April 17, 2006

Researchers fly high to test plant growth for future space crops

The Vomit Comet

The Vomit Comet
Credit: NASA

WEST LAFAYETTE, Ind. — A team of Purdue University agriculture researchers will fly aboard an aircraft known as the "vomit comet" on April 18-21 in hopes of learning more about how plants detect gravity.

A question for those wishing to grow crops in space is how plant seeds know which way is "up" and which way is "down." While there is no gravity in space, an up and down gravity orientation is crucial to plant growth and development on Earth.

Marshall Porterfield, associate professor of agricultural and biological engineering, suggests that plants sense gravity through a process that develops a bioelectric field within plant cells. He and colleagues will test a new type of biosensor capable of measuring ion currents in multiple locations around a single cell. The MISA chip — for microfluidic ion sensor array — is a collection of sensors that detect ion motion in very small volumes of a sample.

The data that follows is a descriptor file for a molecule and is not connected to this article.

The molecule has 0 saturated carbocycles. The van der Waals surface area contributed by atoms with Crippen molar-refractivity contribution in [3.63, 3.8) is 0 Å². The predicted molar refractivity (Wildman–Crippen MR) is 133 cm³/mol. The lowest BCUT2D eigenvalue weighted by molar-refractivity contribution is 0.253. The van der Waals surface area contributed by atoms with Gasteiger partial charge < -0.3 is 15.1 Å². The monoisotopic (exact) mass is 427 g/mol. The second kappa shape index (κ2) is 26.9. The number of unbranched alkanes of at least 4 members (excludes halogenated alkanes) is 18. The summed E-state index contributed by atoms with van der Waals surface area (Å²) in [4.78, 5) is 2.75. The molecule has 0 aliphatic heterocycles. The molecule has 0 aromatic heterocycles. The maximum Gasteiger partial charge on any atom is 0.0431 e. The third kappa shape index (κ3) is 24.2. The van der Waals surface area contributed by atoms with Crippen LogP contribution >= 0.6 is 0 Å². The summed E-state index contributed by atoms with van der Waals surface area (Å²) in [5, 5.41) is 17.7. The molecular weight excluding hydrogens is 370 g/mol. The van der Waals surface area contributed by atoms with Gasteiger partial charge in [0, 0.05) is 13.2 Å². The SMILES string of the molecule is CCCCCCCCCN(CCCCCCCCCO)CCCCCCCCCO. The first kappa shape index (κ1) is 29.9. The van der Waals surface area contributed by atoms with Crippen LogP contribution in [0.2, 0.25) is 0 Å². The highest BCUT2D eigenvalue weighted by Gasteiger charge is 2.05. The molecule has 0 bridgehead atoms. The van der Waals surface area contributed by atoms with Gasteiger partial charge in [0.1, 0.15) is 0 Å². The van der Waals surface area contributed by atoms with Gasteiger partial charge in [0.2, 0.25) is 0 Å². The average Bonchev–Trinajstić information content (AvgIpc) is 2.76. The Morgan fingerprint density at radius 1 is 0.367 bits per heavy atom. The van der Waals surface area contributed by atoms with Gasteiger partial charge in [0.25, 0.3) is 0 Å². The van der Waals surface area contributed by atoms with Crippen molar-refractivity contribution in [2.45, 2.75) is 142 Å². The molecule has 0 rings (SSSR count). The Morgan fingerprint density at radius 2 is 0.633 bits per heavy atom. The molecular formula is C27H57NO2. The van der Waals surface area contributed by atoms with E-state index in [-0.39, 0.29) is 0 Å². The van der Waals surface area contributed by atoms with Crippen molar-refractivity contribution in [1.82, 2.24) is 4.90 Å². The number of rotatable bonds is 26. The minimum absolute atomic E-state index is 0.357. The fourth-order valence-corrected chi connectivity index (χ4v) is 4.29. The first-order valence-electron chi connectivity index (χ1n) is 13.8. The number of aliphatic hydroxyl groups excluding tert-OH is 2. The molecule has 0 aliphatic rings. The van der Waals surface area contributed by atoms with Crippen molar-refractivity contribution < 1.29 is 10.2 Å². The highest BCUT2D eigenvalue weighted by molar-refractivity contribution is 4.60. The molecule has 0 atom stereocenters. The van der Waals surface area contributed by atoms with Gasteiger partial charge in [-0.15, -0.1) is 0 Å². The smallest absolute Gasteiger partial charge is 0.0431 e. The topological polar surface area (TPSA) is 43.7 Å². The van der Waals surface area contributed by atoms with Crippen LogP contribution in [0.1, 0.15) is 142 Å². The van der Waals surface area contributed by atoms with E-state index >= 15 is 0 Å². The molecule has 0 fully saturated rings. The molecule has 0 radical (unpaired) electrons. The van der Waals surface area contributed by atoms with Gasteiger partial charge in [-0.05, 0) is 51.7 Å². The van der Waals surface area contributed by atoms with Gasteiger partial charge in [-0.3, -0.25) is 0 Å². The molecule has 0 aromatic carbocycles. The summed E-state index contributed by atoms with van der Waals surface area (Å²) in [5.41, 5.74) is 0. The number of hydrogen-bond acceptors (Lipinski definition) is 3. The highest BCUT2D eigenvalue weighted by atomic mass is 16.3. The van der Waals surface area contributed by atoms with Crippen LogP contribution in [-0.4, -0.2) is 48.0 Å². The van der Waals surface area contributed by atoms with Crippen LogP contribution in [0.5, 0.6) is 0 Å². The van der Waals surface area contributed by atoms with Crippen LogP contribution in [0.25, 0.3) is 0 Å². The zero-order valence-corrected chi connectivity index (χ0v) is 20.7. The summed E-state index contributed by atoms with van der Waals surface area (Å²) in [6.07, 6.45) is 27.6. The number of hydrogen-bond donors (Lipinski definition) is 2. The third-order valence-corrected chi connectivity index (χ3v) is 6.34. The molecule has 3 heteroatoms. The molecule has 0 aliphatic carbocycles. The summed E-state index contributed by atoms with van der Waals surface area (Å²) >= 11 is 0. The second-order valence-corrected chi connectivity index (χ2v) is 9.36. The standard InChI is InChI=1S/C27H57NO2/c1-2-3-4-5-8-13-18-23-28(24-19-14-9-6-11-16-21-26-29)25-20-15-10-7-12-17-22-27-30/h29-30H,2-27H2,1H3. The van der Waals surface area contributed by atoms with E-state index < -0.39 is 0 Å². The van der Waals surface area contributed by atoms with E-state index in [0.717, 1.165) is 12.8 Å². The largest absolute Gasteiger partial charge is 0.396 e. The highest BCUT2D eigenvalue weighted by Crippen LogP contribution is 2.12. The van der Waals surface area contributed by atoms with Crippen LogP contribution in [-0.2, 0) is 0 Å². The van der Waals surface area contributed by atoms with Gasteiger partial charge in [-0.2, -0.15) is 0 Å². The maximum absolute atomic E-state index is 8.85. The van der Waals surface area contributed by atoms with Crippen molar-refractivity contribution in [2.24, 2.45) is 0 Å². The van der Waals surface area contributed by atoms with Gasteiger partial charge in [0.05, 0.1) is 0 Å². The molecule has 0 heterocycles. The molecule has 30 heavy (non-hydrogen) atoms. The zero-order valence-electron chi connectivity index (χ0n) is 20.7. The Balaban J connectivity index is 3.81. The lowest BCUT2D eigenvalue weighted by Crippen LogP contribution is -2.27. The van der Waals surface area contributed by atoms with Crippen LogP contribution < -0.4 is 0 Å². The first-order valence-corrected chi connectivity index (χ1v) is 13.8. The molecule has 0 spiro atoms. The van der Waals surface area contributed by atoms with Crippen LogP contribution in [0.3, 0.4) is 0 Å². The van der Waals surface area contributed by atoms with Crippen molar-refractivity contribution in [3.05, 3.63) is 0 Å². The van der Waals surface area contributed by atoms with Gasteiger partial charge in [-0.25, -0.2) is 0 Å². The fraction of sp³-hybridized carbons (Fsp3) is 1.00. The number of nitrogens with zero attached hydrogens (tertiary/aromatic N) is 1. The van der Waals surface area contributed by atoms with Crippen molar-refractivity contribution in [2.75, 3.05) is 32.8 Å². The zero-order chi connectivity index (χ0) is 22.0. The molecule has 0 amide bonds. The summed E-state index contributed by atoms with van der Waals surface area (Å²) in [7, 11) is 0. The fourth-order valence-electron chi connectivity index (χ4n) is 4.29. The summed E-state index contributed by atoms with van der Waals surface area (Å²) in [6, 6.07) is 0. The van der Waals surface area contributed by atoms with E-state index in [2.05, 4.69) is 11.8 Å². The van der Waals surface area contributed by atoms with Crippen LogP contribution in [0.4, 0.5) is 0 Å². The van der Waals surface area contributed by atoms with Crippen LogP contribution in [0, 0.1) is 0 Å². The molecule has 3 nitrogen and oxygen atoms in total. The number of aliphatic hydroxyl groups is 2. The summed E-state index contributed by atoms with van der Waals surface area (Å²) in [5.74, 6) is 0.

"The challenge of this project is that we need to have very small probes to measure very small electric fields around very small cells," Porterfield says. "This development has the potential to change biology by providing information at considerably higher precision than was previously possible."

The so-called "vomit comet" is a DC-9 jetliner outfitted to transport scientists who wish to test various physical, chemical or biological phenomena in a reduced-gravity environment. The Purdue team will be based at the Johnson Space Center in Houston for its flights.

Source / Credit: Purdue University / Beth Forbes






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